Jinnah, Mohammed Ali

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The following article is from The Great Soviet Encyclopedia (1979). It might be outdated or ideologically biased.

Jinnah, Mohammed Ali


Born Dec. 25, 1876, in Karachi; died there Sept. 11, 1948. Indian and Pakistani political leader.

Jinnah was the son of a Gujarati merchant of the Muslim Khoja caste. After receiving a law degree in Britain in 1896, he practiced law in Bombay until 1930. In 1906 he joined the Indian National Congress and was close to its moderate leaders G. Gokhale, D. Naoroji, and S. Naidu. Simultaneously a member of the Muslim League from 1912 on, Jinnah advocated unity between Hindus and Muslims on the eve of World War I. In 1921, at a time when the National Congress was becoming a mass party, he left the Congress, considering it too radical, and condemned M. Gandhi’s civil disobedience campaigns. When an Indian constitution was discussed at an all-party conference in 1928, Jinnah proposed that the Muslims be granted one-third of all the seats in government bodies, even though they constituted only one-fourth of India’s population, and that election districts be created according to religious criteria.

Jinnah lived in Britain from 1930 to 1934. He was a member of the Indian delegation to the Round Table Conference from 1930 to 1932 and became the leader of the Muslim League in 1934. While advocating India’s independence, Jinnah in his political activity essentially represented the interests of the Muslim elite, composed of landowners, the big bourgeoisie, and the intelligentsia. Jinnah was one of the ideologists of the theory that there are two nations in India, one Hindu and the other Muslim, a theory that defined a nation by a religious criterion. In 1940, Jinnah led the Muslim League in the demand that the regions with a predominantly Muslim population be separated from India and be unified as the state of Pakistan. Later he led the movement for the establishment of Pakistan. After the partition of India in 1947, he became governor-general of Pakistan. In Pakistan, Jinnah is considered the founder of the state and called Great Leader (Quaid-e-Azam) and Father of the Nation.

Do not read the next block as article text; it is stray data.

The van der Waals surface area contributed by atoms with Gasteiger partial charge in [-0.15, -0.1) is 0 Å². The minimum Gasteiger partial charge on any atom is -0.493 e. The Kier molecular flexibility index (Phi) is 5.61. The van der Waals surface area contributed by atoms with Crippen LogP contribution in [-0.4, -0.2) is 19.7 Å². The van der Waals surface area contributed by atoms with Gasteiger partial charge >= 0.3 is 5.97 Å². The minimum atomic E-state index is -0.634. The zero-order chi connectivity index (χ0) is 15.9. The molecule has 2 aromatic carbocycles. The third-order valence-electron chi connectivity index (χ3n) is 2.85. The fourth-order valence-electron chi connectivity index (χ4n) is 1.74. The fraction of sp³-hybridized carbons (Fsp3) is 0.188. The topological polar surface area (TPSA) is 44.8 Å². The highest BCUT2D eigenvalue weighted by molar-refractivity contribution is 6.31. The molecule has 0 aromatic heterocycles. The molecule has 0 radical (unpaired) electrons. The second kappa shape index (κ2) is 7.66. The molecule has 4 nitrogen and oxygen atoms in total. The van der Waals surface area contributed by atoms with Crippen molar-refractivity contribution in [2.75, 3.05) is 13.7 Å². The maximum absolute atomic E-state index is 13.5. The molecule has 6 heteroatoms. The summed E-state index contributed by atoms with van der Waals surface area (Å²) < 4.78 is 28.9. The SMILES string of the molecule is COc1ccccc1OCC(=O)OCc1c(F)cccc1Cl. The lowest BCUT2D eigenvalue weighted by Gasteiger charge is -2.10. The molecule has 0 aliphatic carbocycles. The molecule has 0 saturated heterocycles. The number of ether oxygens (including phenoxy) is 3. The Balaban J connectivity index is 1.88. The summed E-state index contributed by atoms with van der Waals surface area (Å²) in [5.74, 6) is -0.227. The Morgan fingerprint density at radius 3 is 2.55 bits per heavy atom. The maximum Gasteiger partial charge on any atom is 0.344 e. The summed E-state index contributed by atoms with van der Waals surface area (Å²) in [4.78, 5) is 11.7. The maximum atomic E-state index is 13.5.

Speeches and Writings of Mr. Jinnah [6th ed.], vols. 1-2. Edited by Jamil-ud-din Ahmad. Lahore, 1960-64.


D’iakov, A. M. Natsional’nyi vopros i angliiskii imperializm v Indii. [Moscow] 1948.
Gankovskii, Iu. V., and L. R. Gordon-Polonskaia. Istoriia Pakistana. Moscow, 1961.
Gordon-Polonskaia, L. R. Musulmanskie techeniia v obshchestvennoi mysli Indii i Pakistana. Moscow, 1963.
Bolitho, H.Jinnah: Creator of Pakistan. London, 1954.
Saiyid, M. H. Mohammad Ail Jinnah (A Political Study), 2nd ed. Lahore [1953].


The Great Soviet Encyclopedia, 3rd Edition (1970-1979). © 2010 The Gale Group, Inc. All rights reserved.